Farm Progress

The traditional path from manufacturer to farmer is changing, thanks in part to tech and logistics.

December 22, 2022

3 Min Read
The bucket on this loader comes from Ignite Attachments
NEW BRAND: The bucket on this loader comes from Ignite Attachments, which was formed in November and sells only online. The web-based approach offers a new way for fledgling companies to reach buyers. Courtesy Ignite Attachments

There’s a trend unfolding in the ag industry, as innovative companies seek new ways to reach the customer. We’re seeing that in crop protection with companies like Meristem or FBN, who eschew old-line approaches in favor of reaching customers in new ways. And farmers are going to see more of this kind of marketing for equipment, too.

But what makes that possible?

The short answer: The internet. Yep, that online time-wasting tool is also a valuable platform for innovators to serve the customer. And while startups are taking advantage of the tech, we’ve seen examples of legacy companies leveraging their technology for better service.

I want to explore the case of a new company that popped into my inbox recently. Ignite Attachments in November began offering customers “budget friendly” attachments for loaders, compact tractors, excavators and other machines.

At igniteattachments.com, a customer simply uses Fit Finder to track down an attachment for a machine, places the order, and a few days later, receives the delivery via LTL carrier, a standard approach for heavier equipment.

This buy-direct approach may grow in interest. A recent McKinsey & Co. global farmer survey across nine countries showed 50% of farmers already do some digital buying. While it may be more popular in South America, it’s a growing trend with parts and equipment maintenance services, precision ag hardware, and farm management software. With new companies eyeing the virtual storefront, that number is likely to rise.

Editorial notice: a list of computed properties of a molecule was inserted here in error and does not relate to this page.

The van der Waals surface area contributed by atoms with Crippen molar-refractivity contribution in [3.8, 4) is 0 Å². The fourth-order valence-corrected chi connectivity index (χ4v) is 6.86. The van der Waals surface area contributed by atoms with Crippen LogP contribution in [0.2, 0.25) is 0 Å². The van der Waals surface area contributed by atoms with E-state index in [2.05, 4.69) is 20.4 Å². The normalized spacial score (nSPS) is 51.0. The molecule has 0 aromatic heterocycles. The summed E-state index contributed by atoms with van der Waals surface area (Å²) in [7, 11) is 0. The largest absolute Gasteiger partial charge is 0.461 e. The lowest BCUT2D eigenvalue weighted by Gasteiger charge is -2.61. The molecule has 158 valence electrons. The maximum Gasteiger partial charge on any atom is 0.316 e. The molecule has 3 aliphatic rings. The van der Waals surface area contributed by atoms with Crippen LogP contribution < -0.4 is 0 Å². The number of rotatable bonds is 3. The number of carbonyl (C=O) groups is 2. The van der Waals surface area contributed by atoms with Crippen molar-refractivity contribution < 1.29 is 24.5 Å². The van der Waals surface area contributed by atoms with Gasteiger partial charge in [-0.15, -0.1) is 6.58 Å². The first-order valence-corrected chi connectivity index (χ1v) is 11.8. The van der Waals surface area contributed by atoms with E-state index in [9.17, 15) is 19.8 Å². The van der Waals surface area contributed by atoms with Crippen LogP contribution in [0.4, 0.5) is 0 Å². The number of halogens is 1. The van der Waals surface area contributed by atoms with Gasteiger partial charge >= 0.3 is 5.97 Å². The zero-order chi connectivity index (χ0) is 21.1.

The founders of Ignite Attachments include folks with a background in the business. Trisha Pearson, business director, was involved in marketing intelligence for one equipment maker. Today, she’s using market intelligence to maximize sales for the new company.

“The team is made up of folks that have some industry experience,” she points out. “These are folks who know the industry, know manufacturing and know these products.”

The Moorhead, Minn., based firm already has a catalog of more than 56 products ready for sale with more on the way. Combined with its web-based Fit Finder, the approach makes finding and ordering attachments easier.

Looking back

Sometimes it’s fun to try to figure out if this approach would have worked 30 years ago. Short answer: No. Without Fit Finder, the ability to load in your equipment brand and model, and find the right attachment would have involved quality time (or not-so-quality time) on the phone working through a parts book with a representative on the other end of the line.

Then there’s the logistics of getting that order from warehouse to the farm. Frankly, speedy delivery has come a long way since the 1980s, helping ensure what you order arrives on time at the right place. While it isn’t perfect today, it’s a lot more efficient.

Powering a buying tool

Pearson is quick to point out that Fit Finder developed by Ignite is built on publicly available specs for the machines that their attachments work with. “We took the specs that were publicly available, and we’re constantly growing the list of make-and-model combinations that we have,” she says.

Pearson says that during her “voice of the customer” research in this industry, she found that often if customers want to buy online, they go to the website, determine the product they’re interested in and call the company to learn more. “And hopefully, they get in touch with someone right away. Sometimes they do and sometimes they don’t,” she says. “We took a great painstaking amount of detail to capture all of those publicly available specs to enhance the customer experience to those users.”

Ignite is basically building on the premise that farmers are ready to buy online. It’s a trend worth watching.

 

Subscribe to receive top agriculture news
Be informed daily with these free e-newsletters

You May Also Like